The need for View and Controller is relatively easy to understand (than the need for a model) in an ExtJS app. The arguments for separating View and Controller are the same here in ExtJS as well: separation of concerns. By isolating the controller logic from view, it is possible to reuse views, test them easily, etc.

Need for Model

The need for model in ExtJS may be slightly difficult to understand to a beginner.   It is because of the ambiguity surrounding the purpose of two different, yet similar objects - Store and Model, and when to use which object.

According to ExtJS help docs, "The Store class encapsulates a client side cache of Model objects."

It is like a C# datatable object that contains many rows of data. In this analogy, each row of data is a Model instance.

Store is always needed because it is the only way in which data can be stored on the client-side (browser) and be made available for consumption by many views.

Model is a choice. We may choose to create a model or choose not to create one.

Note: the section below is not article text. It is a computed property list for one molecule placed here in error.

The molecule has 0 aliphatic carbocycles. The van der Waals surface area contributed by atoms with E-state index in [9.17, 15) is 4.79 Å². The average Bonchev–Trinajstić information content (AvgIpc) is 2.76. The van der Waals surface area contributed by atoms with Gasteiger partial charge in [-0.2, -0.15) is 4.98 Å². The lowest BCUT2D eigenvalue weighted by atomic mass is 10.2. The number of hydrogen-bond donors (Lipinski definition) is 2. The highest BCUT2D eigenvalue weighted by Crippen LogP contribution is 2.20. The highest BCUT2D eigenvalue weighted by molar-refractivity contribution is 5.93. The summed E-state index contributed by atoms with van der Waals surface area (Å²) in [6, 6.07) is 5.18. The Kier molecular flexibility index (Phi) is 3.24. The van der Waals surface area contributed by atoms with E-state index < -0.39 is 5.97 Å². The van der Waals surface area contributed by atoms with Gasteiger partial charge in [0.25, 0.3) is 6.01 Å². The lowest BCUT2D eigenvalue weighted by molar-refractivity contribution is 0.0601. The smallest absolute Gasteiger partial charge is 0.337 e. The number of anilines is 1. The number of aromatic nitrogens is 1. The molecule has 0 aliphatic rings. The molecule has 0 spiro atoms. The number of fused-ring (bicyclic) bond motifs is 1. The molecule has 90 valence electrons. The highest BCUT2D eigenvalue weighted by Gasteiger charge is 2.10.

If we choose to use a model, then each row of data in a Store is a Model instance and hence we will have access to validation, associations, etc. that are part of the Model.

Now, let us look at when we would need to create a model. But, first let us look at what components make up a Store object and a Model object.

 As you can see, both Model and Store share two properties: Fields and Proxy.

Proxy has two important properties: Reader and Writer. These are useful to fetch the data from the database /webserver and also to save any changes back to the data source.

Since proxy can be defined on Model or a Store, it is possible to do CRUD operations without a Model object!

Store also has fields collection. So, it is possible to databind a view to a Store and we do not need a Model object here as well.

So, it pretty much boils down to two scenarios when we would need a model:
(a) When we want to perform validations on the data before saving
(b) When we have hierarchical data and we want to navigate up and down the hierarchy at run time on the client side

Note: Even if we choose to create a Model, it is not a replacement for a Store. It is just that each row of data in the Store would now be a Model instance.

Friday, November 18, 2011

A What-to-read-first Guide for newbies

I am a newbie myself and I have been having a hard time trying to find the right articles that would introduce me to ExtJS.

So, here are the articles and the order in which they must be read that I think would help the newbies learn ExtJS in a gradual, incremental way.

BTW, this list is always "under construction" and will be changed as I find new articles and as my own understanding changes.